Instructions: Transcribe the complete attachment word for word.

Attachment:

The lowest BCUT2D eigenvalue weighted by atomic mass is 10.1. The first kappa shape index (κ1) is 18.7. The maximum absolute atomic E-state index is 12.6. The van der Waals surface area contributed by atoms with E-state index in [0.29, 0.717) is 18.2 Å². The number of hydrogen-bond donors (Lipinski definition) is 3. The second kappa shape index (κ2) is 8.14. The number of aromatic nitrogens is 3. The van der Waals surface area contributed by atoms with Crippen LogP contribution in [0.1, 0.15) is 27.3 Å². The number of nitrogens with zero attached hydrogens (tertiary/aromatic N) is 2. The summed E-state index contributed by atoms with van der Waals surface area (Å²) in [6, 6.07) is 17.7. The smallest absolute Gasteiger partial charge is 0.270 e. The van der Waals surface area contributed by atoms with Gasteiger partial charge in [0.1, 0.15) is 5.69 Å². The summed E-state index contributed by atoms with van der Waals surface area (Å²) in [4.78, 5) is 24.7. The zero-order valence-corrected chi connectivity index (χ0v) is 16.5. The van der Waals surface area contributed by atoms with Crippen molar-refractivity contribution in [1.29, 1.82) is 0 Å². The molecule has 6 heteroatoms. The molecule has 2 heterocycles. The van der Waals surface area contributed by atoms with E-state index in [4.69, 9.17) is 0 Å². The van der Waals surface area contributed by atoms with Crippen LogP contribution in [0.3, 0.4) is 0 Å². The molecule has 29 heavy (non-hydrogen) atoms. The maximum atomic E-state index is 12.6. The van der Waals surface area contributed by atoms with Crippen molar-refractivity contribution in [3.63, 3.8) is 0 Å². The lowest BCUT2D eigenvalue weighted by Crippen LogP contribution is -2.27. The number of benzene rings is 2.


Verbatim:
The lowest BCUT2D eigenvalue weighted by atomic mass is 10.1. The first kappa shape index (κ1) is 18.7. The maximum absolute atomic E-state index is 12.6. The van der Waals surface area contributed by atoms with E-state index in [0.29, 0.717) is 18.2 Å². The number of hydrogen-bond donors (Lipinski definition) is 3. The second kappa shape index (κ2) is 8.14. The number of aromatic nitrogens is 3. The van der Waals surface area contributed by atoms with Crippen LogP contribution in [0.1, 0.15) is 27.3 Å². The number of nitrogens with zero attached hydrogens (tertiary/aromatic N) is 2. The summed E-state index contributed by atoms with van der Waals surface area (Å²) in [6, 6.07) is 17.7. The smallest absolute Gasteiger partial charge is 0.270 e. The van der Waals surface area contributed by atoms with Gasteiger partial charge in [0.1, 0.15) is 5.69 Å². The summed E-state index contributed by atoms with van der Waals surface area (Å²) in [4.78, 5) is 24.7. The zero-order valence-corrected chi connectivity index (χ0v) is 16.5. The van der Waals surface area contributed by atoms with Crippen molar-refractivity contribution in [1.29, 1.82) is 0 Å². The molecule has 6 heteroatoms. The molecule has 2 heterocycles. The van der Waals surface area contributed by atoms with E-state index in [4.69, 9.17) is 0 Å². The van der Waals surface area contributed by atoms with Crippen LogP contribution in [0.3, 0.4) is 0 Å². The molecule has 29 heavy (non-hydrogen) atoms. The maximum atomic E-state index is 12.6. The van der Waals surface area contributed by atoms with Crippen molar-refractivity contribution in [3.63, 3.8) is 0 Å². The lowest BCUT2D eigenvalue weighted by Crippen LogP contribution is -2.27. The number of benzene rings is 2.